Learn how to get your infant to walk sooner you must listen to this podcast. Learn from a podiatrist point of view on why infant walkers can deceive the average parent and are not a healthy choice for infant foot development and to get your little one walking sooner.
As a foot doctor/podiatrist and now father of a 11 month old boy, I have been more careful to acknowledge pediatric foot problems. Luckily my son does not have any noticeable foot abnormalities, but I have learn something about infant walkers that I wanted to share with other parents.
Infant foot development can be delayed by infant walkers. First reason is that they allow the infant to sit in the chair without allowing the infant to fully use their abdominal or lower back muscles for balance. Those muscles are crucial in the development in walking and the gait cycle. Studies have shown that these walkers can impair a child’s motor and mental development. The second reason is that they are not safe and there has been an increase in infant walker accidents and even deaths. The third reason is that they need their eye sight to see there feet that will allow for better posture and foot-eye coordination and depth perception and an infant walker usually blocks the eyes from seeing the feet. The fourth reason and most important one from a podiatrist stand point, is that most walkers are not short enough to allow the feet to be flat on the ground. This will cause the infant to walk on the toes more causing an equinus foot shape and causing infant foot development to be changes and future foot deformities possible. Equinus deformity can lead to toe walking, which can lead to many foot, ankle, knee, and lower back problems when the child gets older.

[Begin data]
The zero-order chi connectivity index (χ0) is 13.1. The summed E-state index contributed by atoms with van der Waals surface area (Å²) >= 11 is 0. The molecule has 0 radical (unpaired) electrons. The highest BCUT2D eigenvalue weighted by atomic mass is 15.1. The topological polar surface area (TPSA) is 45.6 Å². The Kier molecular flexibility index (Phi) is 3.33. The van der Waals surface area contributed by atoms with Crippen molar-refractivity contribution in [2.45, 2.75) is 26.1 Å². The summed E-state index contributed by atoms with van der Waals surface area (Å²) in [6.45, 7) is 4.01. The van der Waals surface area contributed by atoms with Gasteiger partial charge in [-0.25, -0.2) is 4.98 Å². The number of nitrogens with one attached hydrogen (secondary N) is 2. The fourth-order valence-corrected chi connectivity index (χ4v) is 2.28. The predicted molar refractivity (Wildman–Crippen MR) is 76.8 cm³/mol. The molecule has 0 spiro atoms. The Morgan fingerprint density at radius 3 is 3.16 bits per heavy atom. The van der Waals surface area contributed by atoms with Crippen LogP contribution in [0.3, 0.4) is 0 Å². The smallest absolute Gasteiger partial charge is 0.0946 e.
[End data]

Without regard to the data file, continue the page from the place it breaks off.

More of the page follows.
Bonus podcast information on why I feel that Western medicine is not as helpful as Eastern medicine such as Acupuncture, naturopathy, etc. Hear about by recent experience with acupuncture by listening to this podcast.
Also if you are looking for another option for a baby walker and here’s my suggestion for a way to give your back a break without hurting your child’s developmental process on learning to walk.